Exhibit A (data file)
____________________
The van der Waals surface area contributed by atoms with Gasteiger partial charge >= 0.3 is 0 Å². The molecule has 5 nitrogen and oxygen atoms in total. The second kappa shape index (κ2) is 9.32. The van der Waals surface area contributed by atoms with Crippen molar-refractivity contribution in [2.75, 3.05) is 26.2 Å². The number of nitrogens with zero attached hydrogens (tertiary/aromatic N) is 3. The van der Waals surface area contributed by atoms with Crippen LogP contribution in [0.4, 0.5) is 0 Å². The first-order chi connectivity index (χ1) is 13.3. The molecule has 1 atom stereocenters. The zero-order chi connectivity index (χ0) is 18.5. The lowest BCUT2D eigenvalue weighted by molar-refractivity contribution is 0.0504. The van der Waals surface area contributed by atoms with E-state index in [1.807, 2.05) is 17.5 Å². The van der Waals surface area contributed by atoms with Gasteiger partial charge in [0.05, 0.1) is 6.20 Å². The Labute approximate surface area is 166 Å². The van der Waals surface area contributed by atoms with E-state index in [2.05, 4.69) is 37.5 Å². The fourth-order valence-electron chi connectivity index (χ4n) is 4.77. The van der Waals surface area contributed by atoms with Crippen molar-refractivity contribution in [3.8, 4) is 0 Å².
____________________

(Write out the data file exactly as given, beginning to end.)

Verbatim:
The van der Waals surface area contributed by atoms with Gasteiger partial charge >= 0.3 is 0 Å². The molecule has 5 nitrogen and oxygen atoms in total. The second kappa shape index (κ2) is 9.32. The van der Waals surface area contributed by atoms with Crippen molar-refractivity contribution in [2.75, 3.05) is 26.2 Å². The number of nitrogens with zero attached hydrogens (tertiary/aromatic N) is 3. The van der Waals surface area contributed by atoms with Crippen LogP contribution in [0.4, 0.5) is 0 Å². The first-order chi connectivity index (χ1) is 13.3. The molecule has 1 atom stereocenters. The zero-order chi connectivity index (χ0) is 18.5. The lowest BCUT2D eigenvalue weighted by molar-refractivity contribution is 0.0504. The van der Waals surface area contributed by atoms with E-state index in [1.807, 2.05) is 17.5 Å². The van der Waals surface area contributed by atoms with Gasteiger partial charge in [0.05, 0.1) is 6.20 Å². The Labute approximate surface area is 166 Å². The van der Waals surface area contributed by atoms with E-state index in [2.05, 4.69) is 37.5 Å². The fourth-order valence-electron chi connectivity index (χ4n) is 4.77. The van der Waals surface area contributed by atoms with Crippen molar-refractivity contribution in [3.8, 4) is 0 Å².